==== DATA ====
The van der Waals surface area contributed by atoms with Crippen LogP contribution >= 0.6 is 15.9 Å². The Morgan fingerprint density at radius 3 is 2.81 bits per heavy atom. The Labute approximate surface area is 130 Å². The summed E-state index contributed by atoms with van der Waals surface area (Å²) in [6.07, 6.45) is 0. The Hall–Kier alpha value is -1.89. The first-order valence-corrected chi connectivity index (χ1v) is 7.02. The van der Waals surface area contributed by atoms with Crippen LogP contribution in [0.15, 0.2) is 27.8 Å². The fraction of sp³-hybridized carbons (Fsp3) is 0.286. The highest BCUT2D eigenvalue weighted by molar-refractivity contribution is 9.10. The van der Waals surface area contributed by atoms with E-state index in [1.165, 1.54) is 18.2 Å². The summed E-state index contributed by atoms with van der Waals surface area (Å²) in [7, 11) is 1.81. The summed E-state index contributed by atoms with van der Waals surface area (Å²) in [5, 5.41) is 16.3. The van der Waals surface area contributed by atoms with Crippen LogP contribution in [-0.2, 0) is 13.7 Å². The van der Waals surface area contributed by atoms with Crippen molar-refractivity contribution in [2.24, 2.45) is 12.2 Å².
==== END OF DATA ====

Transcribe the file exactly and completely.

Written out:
The van der Waals surface area contributed by atoms with Crippen LogP contribution >= 0.6 is 15.9 Å². The Morgan fingerprint density at radius 3 is 2.81 bits per heavy atom. The Labute approximate surface area is 130 Å². The summed E-state index contributed by atoms with van der Waals surface area (Å²) in [6.07, 6.45) is 0. The Hall–Kier alpha value is -1.89. The first-order valence-corrected chi connectivity index (χ1v) is 7.02. The van der Waals surface area contributed by atoms with Crippen LogP contribution in [0.15, 0.2) is 27.8 Å². The fraction of sp³-hybridized carbons (Fsp3) is 0.286. The highest BCUT2D eigenvalue weighted by molar-refractivity contribution is 9.10. The van der Waals surface area contributed by atoms with E-state index in [1.165, 1.54) is 18.2 Å². The summed E-state index contributed by atoms with van der Waals surface area (Å²) in [7, 11) is 1.81. The summed E-state index contributed by atoms with van der Waals surface area (Å²) in [5, 5.41) is 16.3. The van der Waals surface area contributed by atoms with Crippen LogP contribution in [-0.2, 0) is 13.7 Å². The van der Waals surface area contributed by atoms with Crippen molar-refractivity contribution in [2.24, 2.45) is 12.2 Å².